She was fucking dynamite on the floor every night. Smart and energetic and approachable, with an innate talent for pairing food and wine. And she never came off as stuffy or snobby like a lot of sommeliers did—she was genuinely friendly and welcoming to everyone.

Except me.

“Morning, princess,” I called as I approached the bar. Since it wasn’t technically a workday, I was surprised to see her wearing charcoal dress pants and a black blouse that tied in a bow at the neck. I swear she had that blouse in every color of the rainbow—she never wore anything low-cut. Her long, reddish-brown hair was neatly pulled back into a ponytail, the way it always was on the job.

“Could you please not call me that?” She frowned at a smudge on the glass in her hand and set it aside. “I’m not a princess.”

“But you were.” When we were kids, Ellie used to compete in pageants, and I never got tired of teasing her about them. “And old habits are hard to break.”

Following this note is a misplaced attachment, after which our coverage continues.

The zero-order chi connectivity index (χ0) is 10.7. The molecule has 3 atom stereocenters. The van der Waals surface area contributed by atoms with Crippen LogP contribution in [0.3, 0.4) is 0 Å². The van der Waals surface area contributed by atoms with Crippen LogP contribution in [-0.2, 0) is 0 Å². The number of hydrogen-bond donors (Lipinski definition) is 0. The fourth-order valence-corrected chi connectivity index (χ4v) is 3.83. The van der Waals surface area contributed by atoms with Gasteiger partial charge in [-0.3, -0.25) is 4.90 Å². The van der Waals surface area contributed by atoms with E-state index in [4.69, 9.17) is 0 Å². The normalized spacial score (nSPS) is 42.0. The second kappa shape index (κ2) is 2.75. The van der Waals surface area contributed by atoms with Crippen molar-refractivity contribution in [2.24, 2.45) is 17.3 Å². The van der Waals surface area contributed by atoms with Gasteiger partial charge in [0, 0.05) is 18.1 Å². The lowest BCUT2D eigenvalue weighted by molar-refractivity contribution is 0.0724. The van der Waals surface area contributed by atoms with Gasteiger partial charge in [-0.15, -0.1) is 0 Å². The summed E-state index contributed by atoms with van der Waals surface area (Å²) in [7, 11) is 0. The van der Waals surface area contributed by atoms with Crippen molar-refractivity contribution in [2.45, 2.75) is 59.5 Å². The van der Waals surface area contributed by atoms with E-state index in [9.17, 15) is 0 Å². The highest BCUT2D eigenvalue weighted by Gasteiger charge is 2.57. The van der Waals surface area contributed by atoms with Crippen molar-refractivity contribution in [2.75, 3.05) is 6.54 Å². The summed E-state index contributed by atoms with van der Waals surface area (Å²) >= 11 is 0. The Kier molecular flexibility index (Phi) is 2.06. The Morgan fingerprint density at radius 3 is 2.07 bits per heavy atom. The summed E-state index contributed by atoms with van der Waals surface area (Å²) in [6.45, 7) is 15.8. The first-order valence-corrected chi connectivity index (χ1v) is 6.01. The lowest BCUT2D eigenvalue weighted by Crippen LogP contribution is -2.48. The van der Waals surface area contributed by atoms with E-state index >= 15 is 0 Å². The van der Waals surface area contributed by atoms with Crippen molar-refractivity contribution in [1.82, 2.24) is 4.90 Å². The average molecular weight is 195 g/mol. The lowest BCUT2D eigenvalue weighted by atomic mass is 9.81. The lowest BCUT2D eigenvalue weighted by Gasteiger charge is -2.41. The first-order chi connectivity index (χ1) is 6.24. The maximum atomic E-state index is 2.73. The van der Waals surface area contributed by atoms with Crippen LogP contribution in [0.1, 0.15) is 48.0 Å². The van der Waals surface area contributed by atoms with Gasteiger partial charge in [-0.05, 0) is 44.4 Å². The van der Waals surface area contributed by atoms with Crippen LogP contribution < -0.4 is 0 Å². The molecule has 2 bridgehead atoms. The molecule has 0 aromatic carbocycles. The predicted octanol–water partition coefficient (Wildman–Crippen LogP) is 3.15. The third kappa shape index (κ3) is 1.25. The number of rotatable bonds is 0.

“Try, please.”

I could tell from her tone and expression she was already in a mood. “What’s the matter?”


“Boy trouble? Need me to bust some kneecaps?”

She rolled her light brown eyes. “If you must know, it’s the weather forecast.”

“What about it?”

“They’re predicting a ton of snow later tonight.” She picked up a white linen napkin and rubbed the rim of a glass. “Like a solid ten inches.”


“Yes. They’re calling it the blizzard of the century.” She put the glass in a quilted storage box. “How have you not heard about it? It’s all over the news.”

“I never watch the news.”

“Why not?”